Featured, Sports, Thrill of Victory

Titans still in time of transition but have reasons for future optimism

Sitting in the press box awaiting kickoff of the Titans-Jaguars game, I surveyed the half-empty stands at L.P. Field and flashed back to September 12, 1999. That day, our city’s new team graced the field at what was then called Adelphia Coliseum for the first time; I sat in section 315 with my father and brothers as we eagerly awaited kickoff between the Titans and the Cincinnati Bengals. A dramatic win, punctuated by an Al Del Greco (Al… Del… Greco!) field goal with eight seconds left was a harbinger for a terrific thrill ride ahead of us that fall and winter, one that included a Music City Miracle and even a Super Bowl that ended with Kevin Dyson falling a yard short of a world championship.

 

Fifteen years later, the thrill is gone. It’s been a slow death since that magical season. The great careers of Eddie George and Steve McNair faded and bad personnel decisions (drafting Vince Young and Adam “Pacman” Jones in the first round) followed. Consequently the Titans slipped, only to see a brief resurgence with the 10- and 13-win campaigns of 2007 and 2008 before slipping into extended mediocrity. 

 

So, here sit the Titans at 2-6, tied for Atlanta with the fifth-worst record in the NFL. That’s where a history lesson is useful in explaining the importance of where things head from here. 

 

Ken Whisenhunt guided the Arizona Cardinals to the only Super Bowl in franchise history in 2009. PHOTO COURTESY OF DONN JONES/TENNESSEE TITANS

Ken Whisenhunt guided the Arizona Cardinals to the only Super Bowl in franchise history in 2009, and will look provide a similar result with the Titans. PHOTO COURTESY OF DONN JONES/TENNESSEE TITANS

The last time the Titans were 2-6 was in 2009, which, of course, was the year the Titans started 0-6 before owner Bud Adams ordered coach Jeff Fisher to reinsert Young, the quarterback he’d ordered his franchise draft in ’06, as his starting quarterback. Fisher did so begrudgingly, and to everyone’s shock, the Titans finished 8-8 and Young earned the NFL’s Comeback Player of the Year honors. 

 

But both Young’s resurgence and the Titans’ record were fool’s gold. Young never had the intelligence or the maturity to succeed long-term in the NFL, which is why he was out of football two years later. 

 

The worst thing, though, was this: the Titans subsequently landed a draft pick in the middle of the first round, where they landed defensive end Derrick Morgan, who has been solid, but far from spectacular. How much better off would Tennessee be today if, instead of Morgan, it had, say, Ndamukong Suh, Gerald McCoy, Trent Williams, Eric Berry, Russell Okung or Joe Haden, all of whom were off the board by the Titans pick?

 

Back to the present time. Coach Ken Whisenhunt, the second Titan coach since Fisher, faces about what Fisher faced five years ago. Thankfully now, the Titans no longer seem to be content to put lipstick on a pig, a decision that has had no small bearing on the fact that the Titans are about to miss the playoffs for the sixth-straight year. 

 

Quarterback Jake Locker, a first-round pick in 2011, is likely not going to be an answer for Tennessee because the fourth-year veteran can’t stay healthy for any significant period, and both his accuracy (57.3 percent career completion rate) and touchdown-to-interception ratio (26-19) are sub-standard for the NFL. Knowing this, Whisenhunt has now turned to rookie Zach Mettenberger for better or for worse.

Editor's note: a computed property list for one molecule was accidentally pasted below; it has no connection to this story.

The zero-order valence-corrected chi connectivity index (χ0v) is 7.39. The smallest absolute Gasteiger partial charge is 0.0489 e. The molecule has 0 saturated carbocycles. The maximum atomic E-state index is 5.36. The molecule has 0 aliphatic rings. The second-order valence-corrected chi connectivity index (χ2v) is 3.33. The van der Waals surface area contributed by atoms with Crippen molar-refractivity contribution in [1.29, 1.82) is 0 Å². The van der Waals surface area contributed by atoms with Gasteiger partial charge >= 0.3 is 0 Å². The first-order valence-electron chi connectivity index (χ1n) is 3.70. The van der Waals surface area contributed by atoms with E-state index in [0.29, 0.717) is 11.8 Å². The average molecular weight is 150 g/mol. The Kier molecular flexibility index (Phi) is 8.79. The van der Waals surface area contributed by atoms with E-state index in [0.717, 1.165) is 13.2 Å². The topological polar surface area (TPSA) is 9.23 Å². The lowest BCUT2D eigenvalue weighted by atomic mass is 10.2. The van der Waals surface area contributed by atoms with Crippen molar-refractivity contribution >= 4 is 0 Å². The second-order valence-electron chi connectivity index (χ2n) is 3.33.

Don’t let the fact that Mettenberger was a sixth-round pick fool you; he was a potential first-rounder before injuries and off-field baggage killed his stock. Mettenberger’s results through 46 NFL throws have been mixed. Blessed with a tremendous right arm, Mettenberger fits Whisenhunt’s system and it’s not out of the realm of possibility that the move works out. 

 

But even if it doesn’t, does anyone really care if the Titans go 3-13 instead of perhaps 6-10. The worse the record, the higher the draft pick in the subsequent spring… again, how would that have worked out in past seasons?

There’s also this: by facing reality, Whisenhunt is giving increased time to left tackle Taylor Lewan and running back Bishop Sankey, both of whom have the chance to be franchise cornerstones for years to come. 

 

Whisenhunt has also started the transition on defense, trading Akeem Ayers, who was going to be a free agent this winter anyway, to the Patriots, and finding playing time for promising young players like promising rookie linebacker Avery Williamson. He’ll also have an another off-season to adjust his personnel to the team’s new 3-4 defense, which generally requires an adjustment period of a season or so, anyway. 

 

But maybe the biggest reason for hope is that the franchise may have some long-needed leadership. Whisenhunt, who won’t be hamstrung by a meddling owner, can leave his own mark on the team. After his work with Kurt Warner (Arizona), Philip Rivers (San Diego) and Ben Roethlisberger (Pittsburgh), there are few men you’d rather have mentoring quarterbacks than Whisenhunt. He’s also shown the ability to lead teams out of mediocrity, taking one of the league’s worst franchises (Arizona) to its only Super Bowl. 


The remaining two months will try the patience of Titans fans. With four 5-win teams left on the schedule, Tennessee will take its lumps, but at least this time, those same fans can know that the franchise is doing the best it can not to let the bad sort of history repeat itself.

 

Perhaps some of those empty seats will soon be filled again.